Once again, our radar has failed.
The current financial meltdown is much more than a serious financial crisis. It’s even more than a crisis of confidence. It’s no less than a fundamental abuse of information and its pivotal role in our economy.
When our economy started in pre-historic times, we bartered for goods and services. Then money was invented—first stones, then metal coins, then paper—and finally, ledger entries. No less an expert than Walter Wriston (then president of Citibank) said over twenty years ago that the fundamental financial resource is now information.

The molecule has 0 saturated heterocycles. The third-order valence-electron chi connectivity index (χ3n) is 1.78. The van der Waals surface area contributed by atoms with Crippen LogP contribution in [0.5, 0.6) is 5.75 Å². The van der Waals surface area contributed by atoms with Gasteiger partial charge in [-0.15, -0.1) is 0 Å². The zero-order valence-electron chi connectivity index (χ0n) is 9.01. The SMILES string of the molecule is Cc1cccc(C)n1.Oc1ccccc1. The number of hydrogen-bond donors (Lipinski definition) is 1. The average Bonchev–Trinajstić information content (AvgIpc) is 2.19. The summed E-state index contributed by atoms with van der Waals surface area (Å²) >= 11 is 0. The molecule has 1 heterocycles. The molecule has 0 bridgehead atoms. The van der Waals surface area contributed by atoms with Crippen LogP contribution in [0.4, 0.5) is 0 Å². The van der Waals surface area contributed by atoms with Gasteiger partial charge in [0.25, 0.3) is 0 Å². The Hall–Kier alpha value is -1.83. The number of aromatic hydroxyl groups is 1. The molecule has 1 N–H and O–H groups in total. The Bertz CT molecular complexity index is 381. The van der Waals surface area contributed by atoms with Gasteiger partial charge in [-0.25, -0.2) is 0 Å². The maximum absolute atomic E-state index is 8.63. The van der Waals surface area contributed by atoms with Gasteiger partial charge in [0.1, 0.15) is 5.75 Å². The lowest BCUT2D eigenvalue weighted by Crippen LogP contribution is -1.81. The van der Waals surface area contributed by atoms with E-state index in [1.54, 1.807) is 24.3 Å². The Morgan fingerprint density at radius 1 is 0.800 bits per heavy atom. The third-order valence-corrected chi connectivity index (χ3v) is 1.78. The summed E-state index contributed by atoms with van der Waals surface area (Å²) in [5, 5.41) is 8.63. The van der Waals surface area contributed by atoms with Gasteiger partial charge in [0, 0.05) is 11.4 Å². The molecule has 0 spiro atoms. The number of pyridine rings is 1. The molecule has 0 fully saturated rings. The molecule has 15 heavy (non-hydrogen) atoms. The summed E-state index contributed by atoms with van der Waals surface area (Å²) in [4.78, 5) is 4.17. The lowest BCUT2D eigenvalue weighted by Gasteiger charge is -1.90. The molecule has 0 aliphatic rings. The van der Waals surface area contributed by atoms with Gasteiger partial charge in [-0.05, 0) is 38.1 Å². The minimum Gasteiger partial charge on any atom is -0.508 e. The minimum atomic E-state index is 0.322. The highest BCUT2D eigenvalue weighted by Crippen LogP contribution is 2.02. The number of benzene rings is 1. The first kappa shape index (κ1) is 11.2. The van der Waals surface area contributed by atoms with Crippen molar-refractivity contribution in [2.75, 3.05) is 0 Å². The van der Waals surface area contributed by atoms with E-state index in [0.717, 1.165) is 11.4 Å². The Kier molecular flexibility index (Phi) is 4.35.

Modern information technology long ago dwarfed earlier record-keeping methods. A typical teenager now carries with her several times the amount of data contained in the Encyclopedia Britannica. And these technologies gave us assurance that, to paraphrase the Who, “We could see for miles and miles.” With modern technology and record keeping methods, the story went, we could undertake transactions of far greater scale, scope, and complexity than ever before. And the “systems” would warn us if anything was wrong.